We have always been led to believe that a merchant ship was, in practically every case, officially inspected before she set out on her voyage. This, as I have explained, is a popular fallacy which cannot be too freely exposed. The Board of Trade, to whom we look as the primary protector of life at sea, shelve on to the unfortunate shipmasters the responsibility of seaworthiness or of the efficiency of life-saving apparatus, and other matters in the same category. On the other hand, shipmasters must look to their means of livelihood and they are only too alive to the fact that, if they wish to retain their positions, they must save their owners every possible farthing. With economy ever their first regard, is it not natural that they should take chances, from which the Board of Trade should, in justice, protect them by inspection of ships in the first place rather than by prosecuting them afterwards. The Board of Trade expect our merchant shipmasters and officers to conform to all sorts of requirements, under penalties of varying severity, but when, on the other hand, captains and officers look to the Board of Trade for assistance in the performance of their duties and protection from vexatious and unfair prosecutions, their claims are totally ignored by the Board.

I hope that my noble friend who represents the Board of Trade in this House will be able to furnish us with a satisfactory reply to this Question on the Notice Paper; otherwise, I must bring it forward again. The fact of these deck-loads being responsible for loss of life cannot be denied. The decision of the Board of Trade inquiry. into the loss of the "Yarmouth" cannot be ignored, and the necessity of supplementing the ranks of nautical surveyors and inspectors to the Board of Trade at different seaports—that is, gentlemen who have had practical experience in command of merchant ships—is obvious. I hope for the sympathy and support of your Lordships so that these different matters may, at an early date, be properly adjusted, when the supervision of the Board of Trade in matters concerning the safety of life at sea will command much greater confidence than it does at present. I beg to put the Question standing in my name.


My Lords, the noble Lord alluded to what I said last year in answer to a Question put by himself with regard to the carrying of deck cargoes. I then said that, provided the cargoes were properly stowed, the Board of Trade saw no objection to the practice being continued; and I further stated that the Board of Trade surveyors had power to detain ships which they considered to be improperly loaded. Those were the facts then, and that is the position now. The case of the "Yarmouth," to which the noble Lord has specially called attention, is one of those very sad cases where the ship leaves port and practically nothing more is heard of her except that she does not arrive at her destination. The "Yarmouth" was lost with all hands. An investigation, of course, took place, and it is on the report of the Court of Inquiry that the noble Lord bases his Question. In this case the deck cargoes were loaded at foreign ports, and therefore, as the noble Lord has justly pointed out, it was impossible for any Board of Trade official to interfere with her before she left. But if on arrival a ship is found to be improperly loaded I believe that the provisions of the Merchant Shipping Act are quite wide enough to enable a prosecution to be instituted against whoever is responsible for it, if that is considered desirable.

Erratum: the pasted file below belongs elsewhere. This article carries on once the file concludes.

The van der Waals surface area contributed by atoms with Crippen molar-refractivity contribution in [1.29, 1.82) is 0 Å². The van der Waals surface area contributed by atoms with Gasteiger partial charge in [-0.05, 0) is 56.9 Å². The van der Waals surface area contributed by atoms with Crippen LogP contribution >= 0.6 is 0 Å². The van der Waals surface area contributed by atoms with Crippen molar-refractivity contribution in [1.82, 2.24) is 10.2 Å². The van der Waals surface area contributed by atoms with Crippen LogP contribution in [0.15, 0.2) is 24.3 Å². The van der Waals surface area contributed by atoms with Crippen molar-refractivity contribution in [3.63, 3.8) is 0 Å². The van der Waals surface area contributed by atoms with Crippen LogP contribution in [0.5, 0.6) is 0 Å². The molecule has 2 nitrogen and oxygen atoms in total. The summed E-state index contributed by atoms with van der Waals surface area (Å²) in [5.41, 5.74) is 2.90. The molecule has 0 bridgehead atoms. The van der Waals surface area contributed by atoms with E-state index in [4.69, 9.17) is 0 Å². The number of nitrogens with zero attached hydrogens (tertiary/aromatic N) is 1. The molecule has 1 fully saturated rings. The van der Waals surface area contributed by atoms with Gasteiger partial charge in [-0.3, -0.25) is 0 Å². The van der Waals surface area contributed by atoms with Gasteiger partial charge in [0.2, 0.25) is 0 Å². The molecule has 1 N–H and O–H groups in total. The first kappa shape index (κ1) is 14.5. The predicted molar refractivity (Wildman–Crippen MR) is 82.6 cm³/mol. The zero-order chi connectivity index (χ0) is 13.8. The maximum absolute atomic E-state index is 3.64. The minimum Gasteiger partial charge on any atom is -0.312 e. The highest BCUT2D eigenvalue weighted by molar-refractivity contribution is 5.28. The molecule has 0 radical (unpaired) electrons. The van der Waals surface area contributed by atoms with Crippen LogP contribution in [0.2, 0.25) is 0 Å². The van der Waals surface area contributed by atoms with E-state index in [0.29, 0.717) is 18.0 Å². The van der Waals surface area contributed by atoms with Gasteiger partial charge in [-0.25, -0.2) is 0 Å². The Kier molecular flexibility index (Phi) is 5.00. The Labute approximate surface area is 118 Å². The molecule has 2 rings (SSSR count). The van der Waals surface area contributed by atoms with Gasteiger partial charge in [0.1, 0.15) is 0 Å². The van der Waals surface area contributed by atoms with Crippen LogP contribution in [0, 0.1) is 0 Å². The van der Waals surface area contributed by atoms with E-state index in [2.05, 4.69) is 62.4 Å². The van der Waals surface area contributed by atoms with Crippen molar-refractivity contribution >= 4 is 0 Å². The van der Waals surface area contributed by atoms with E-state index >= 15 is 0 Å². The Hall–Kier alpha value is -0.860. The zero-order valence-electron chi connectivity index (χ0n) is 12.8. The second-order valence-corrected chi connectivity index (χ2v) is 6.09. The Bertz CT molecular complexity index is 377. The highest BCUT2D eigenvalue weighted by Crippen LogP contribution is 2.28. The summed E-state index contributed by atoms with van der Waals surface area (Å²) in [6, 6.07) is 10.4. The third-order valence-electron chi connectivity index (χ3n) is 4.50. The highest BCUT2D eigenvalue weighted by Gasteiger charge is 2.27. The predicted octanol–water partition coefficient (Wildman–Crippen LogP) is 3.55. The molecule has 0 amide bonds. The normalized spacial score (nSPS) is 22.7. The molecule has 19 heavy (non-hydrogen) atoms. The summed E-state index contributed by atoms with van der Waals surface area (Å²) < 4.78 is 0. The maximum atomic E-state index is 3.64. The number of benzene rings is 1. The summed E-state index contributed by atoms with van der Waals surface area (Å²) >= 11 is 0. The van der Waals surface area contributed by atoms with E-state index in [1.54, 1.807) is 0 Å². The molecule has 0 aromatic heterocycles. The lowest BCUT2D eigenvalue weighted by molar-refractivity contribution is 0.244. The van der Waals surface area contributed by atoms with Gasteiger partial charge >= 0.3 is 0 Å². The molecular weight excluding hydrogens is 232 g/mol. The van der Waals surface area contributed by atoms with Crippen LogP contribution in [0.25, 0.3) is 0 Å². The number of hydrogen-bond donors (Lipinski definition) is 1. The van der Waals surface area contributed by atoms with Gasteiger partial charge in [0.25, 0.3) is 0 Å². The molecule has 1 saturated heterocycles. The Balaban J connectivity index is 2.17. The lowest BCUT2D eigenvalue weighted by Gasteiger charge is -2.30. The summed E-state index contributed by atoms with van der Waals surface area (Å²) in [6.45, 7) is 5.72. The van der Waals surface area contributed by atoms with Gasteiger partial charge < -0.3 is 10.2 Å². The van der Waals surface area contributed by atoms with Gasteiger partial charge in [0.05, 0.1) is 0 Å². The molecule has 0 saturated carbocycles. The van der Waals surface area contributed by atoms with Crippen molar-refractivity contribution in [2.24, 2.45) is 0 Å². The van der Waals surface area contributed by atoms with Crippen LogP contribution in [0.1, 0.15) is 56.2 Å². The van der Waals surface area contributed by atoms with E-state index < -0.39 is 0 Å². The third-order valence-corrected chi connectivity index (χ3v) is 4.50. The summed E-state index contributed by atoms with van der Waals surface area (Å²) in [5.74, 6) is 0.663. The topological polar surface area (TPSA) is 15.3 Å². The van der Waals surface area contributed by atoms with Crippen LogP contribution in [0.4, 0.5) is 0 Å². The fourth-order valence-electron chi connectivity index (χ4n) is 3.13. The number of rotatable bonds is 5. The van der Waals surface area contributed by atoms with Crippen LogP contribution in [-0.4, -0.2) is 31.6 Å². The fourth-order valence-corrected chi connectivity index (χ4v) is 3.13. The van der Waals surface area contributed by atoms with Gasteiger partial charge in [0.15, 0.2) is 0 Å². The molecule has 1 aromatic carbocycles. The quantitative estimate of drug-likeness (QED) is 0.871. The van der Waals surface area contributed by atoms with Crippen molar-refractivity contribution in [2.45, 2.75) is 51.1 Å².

The noble Lord's Question is, I think, divided into four parts, and I will answer each in order. In the first place, the noble Lord draws attention to the decision of the Court. The decision of the Court was that the "Yarmouth" carried too heavy a deck-load, which led to her taking a heavy list and eventually capsizing, causing the loss of all on board. The report goes on to say— The Court strongly condemn the practice of carrying deck cargoes upon structures such as the poop and the forecastle. The noble Lord has alluded to certain furniture vans forming part of the cargo. Those vans, I understand, are not quite what I should imagine a furniture van to be—a large box on wheels. They are large boxes such as your Lordships are acquainted with in crossing from Dover to Calais, in which luggage is put and which are swung from the truck into the hold of the ship. In this case the vans seem to have been stowed in the well of the ship, and I rather understand from the report that it was certain packages of meat stowed on the poop and forecastle to which the Court alluded in condemning the carrying of loads on those places. Then the noble Lord alludes to the statement made by the principal officer of the Board of Trade at Cardiff. I have a letter from that gentleman in which he states what the nature of his evidence was. He says he stated that it was quite impossible for the Board of Trade surveyors to inspect every vessel, and that, in his opinion, it would be very impolitic to remove responsibility for the efficiency of life-saving appliances from the owner and master. That is, and always has been, the policy of the Board of Trade in this matter. The responsibility of seeing that the ship leaves in a seaworthy condition rests absolutely on the master and the owner, and under Section 457 of the Merchant Shipping Act any person who sends a ship to sea in an unseaworthy condition is liable to prosecution, and, on conviction, to imprisonment with or without hard labour up to two years. The functions of the Board of Trade surveyors are very similar to those of the police. Their duty is to pay surprise visits to certain ships, and in that way to detect instances where the law is contravened. It would be absolutely unreasonable to expect that policemen should watch outside every house on every night in the year in order to see that burglary did not take place. A certain number of policemen patrol the streets, and very similar duties are carried out by these Board of Trade surveyors. Then the noble Lord asks whether it is intended to increase the number of surveyors. There is no present intention of doing so. According to the view held by the Board of Trade, there are sufficient surveyors to carry out the duties which I have indicated; but, of course, if there was any idea that there was not a sufficient number steps would be at once taken to increase the staff. Finally, the noble Lord asks what has been done in regard to dealing with recognised "systems" of carrying deck-loads. As the noble Lord said, in the case of the Great Eastern Railway Company an undertaking was given to the Court that this would not be done again; and, as I have already stated, the general law seems to be capable of dealing with these cases.